Safety made fun at Monsanto Farm Safety Day
A 10-year-old "mostly annual" tradition continued Thursday, Sept. 24, as Monsanto hosted Farm Safety Day at its warehouse.
Elementary school children from across Saline County learned about a variety of ways to be safe in a wide variety of dangerous situations. Groups of children made their way through 10 stations at the warehouse where phrases such as "Stop, Drop and Roll," and "Stop, Don't Touch, Leave the Area, Tell an Adult," were prevalent.
Instructors at the event included: Marshall Fire Department -- fire safety, Missouri Department of Conservation -- boating and fishing safety, Monsanto --- gun safety, Marshall Parks and Recreation -- water safety, Saline County Health Department -- fitness, Cargill -- food safety and lawnmower safety, Marshall FFA -- ATV safety, Missouri Department of Transportation -- railroad safety, Missouri State Highway Patrol -- seat belt safety, and Power Up -- stranger danger.
Seatbelt safety was one of the highlights for many children as they laughed and shouted while Highway Patrol Sgt. Collin Stosberg put two crash test dummies through a rollover car simulation. Stosberg displayed what happened to the two dummies, dubbed Kansas and Jayhawk, both with and without their seat belts. In multiple instances, without their seat belts engaged, Kansas and Jayhawk were sent flying out the windows of the vehicle where they commonly landed on their heads.
"Learning should be fun and we're going to make it fun, and it's okay to laugh at my dummies because they're not real people, right," Stosberg told one group. "But what if that was a real person? What if that was your mom, your dad, your sister, your brother or even you? That would be sad right? And that's what we want to avoid."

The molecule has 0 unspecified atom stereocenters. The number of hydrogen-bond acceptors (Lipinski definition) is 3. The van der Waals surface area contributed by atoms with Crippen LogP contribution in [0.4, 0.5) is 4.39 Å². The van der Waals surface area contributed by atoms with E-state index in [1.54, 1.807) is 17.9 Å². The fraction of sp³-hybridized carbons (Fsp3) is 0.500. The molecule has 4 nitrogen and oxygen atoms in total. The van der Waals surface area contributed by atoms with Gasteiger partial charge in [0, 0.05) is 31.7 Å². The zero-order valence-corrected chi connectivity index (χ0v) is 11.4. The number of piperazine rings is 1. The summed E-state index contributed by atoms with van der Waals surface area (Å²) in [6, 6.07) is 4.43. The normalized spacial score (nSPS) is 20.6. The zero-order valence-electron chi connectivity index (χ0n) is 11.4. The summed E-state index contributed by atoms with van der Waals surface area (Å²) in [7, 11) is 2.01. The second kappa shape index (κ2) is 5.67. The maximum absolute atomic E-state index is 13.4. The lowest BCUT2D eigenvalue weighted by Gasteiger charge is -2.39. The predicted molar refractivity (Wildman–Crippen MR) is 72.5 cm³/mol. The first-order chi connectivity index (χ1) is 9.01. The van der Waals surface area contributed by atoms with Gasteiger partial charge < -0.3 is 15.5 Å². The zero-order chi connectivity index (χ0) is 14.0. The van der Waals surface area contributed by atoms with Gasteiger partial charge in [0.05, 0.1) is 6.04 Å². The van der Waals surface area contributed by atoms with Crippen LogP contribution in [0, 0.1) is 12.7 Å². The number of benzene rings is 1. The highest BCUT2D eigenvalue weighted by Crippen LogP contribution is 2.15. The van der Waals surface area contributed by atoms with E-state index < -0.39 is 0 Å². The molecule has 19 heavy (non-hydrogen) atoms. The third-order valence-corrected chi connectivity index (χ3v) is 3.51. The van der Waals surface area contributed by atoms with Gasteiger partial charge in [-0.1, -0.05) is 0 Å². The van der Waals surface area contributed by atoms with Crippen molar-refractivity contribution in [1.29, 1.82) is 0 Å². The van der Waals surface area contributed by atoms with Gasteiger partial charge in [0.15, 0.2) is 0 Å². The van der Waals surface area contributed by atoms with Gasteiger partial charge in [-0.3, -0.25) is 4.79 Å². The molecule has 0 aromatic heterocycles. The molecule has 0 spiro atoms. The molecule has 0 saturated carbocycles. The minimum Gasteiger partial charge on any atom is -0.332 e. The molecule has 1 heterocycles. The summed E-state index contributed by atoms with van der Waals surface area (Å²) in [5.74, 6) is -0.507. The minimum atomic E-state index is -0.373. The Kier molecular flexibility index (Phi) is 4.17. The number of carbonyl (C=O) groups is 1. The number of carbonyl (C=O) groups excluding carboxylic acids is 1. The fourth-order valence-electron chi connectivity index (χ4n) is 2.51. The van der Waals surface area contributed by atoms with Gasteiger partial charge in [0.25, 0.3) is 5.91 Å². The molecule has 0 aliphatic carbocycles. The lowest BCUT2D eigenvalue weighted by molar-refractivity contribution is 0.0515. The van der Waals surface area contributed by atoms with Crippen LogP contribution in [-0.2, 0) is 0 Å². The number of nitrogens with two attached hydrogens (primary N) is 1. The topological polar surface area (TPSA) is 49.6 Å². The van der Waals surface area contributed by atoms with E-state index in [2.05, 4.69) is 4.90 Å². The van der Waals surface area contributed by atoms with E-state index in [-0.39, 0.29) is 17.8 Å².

At other stations, children learned about proper safety gear to use in the pool or when mowing the lawn. They also learned about the spread of bacteria and the most dangerous areas of the railroad tracks to avoid in order to prevent getting trapped when a train is coming.
The event first began in 2005 and has been held "mostly annually" since then, Monsanto representative Susan Pointer said. Monsanto hosts the event every year depending on the availability of its warehouse. Pointer said last year, Monsanto was unable to host the event because the warehouse was full. She said the event began after a child fatality that occurred as the result of a grain trailer accident.
"From that, we decided to do something to touch more kids' lives and teach them safety," Pointer said.
Pointer said approximately 800-900 children were expected to take part in the day's events. That morning, students got an extra experience at the fire safety station.
"This year, the fire department went out on a call, so the kids thought that was real neat," Pointer said.
Representatives of the fire department were able to make it back from the call and continue their fire safety presentations shortly thereafter.